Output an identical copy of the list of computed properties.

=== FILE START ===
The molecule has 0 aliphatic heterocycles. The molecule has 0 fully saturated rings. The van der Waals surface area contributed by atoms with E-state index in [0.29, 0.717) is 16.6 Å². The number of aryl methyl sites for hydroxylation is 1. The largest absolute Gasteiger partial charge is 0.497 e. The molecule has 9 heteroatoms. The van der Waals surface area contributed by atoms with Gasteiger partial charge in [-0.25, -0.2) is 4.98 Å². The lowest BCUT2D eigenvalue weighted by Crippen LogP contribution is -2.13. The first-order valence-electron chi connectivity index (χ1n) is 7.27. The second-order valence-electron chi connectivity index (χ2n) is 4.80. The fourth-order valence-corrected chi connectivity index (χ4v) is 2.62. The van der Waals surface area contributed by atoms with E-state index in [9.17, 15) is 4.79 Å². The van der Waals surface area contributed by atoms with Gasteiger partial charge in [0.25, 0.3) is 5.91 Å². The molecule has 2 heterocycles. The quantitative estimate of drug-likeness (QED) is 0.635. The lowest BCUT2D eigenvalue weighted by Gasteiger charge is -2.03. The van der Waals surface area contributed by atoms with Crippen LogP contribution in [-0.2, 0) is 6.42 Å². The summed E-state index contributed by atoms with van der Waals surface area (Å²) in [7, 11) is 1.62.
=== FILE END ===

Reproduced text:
The molecule has 0 aliphatic heterocycles. The molecule has 0 fully saturated rings. The van der Waals surface area contributed by atoms with E-state index in [0.29, 0.717) is 16.6 Å². The number of aryl methyl sites for hydroxylation is 1. The largest absolute Gasteiger partial charge is 0.497 e. The molecule has 9 heteroatoms. The van der Waals surface area contributed by atoms with Gasteiger partial charge in [-0.25, -0.2) is 4.98 Å². The lowest BCUT2D eigenvalue weighted by Crippen LogP contribution is -2.13. The first-order valence-electron chi connectivity index (χ1n) is 7.27. The second-order valence-electron chi connectivity index (χ2n) is 4.80. The fourth-order valence-corrected chi connectivity index (χ4v) is 2.62. The van der Waals surface area contributed by atoms with E-state index in [9.17, 15) is 4.79 Å². The van der Waals surface area contributed by atoms with Gasteiger partial charge in [0.25, 0.3) is 5.91 Å². The molecule has 2 heterocycles. The quantitative estimate of drug-likeness (QED) is 0.635. The lowest BCUT2D eigenvalue weighted by Gasteiger charge is -2.03. The van der Waals surface area contributed by atoms with Crippen LogP contribution in [-0.2, 0) is 6.42 Å². The summed E-state index contributed by atoms with van der Waals surface area (Å²) in [7, 11) is 1.62.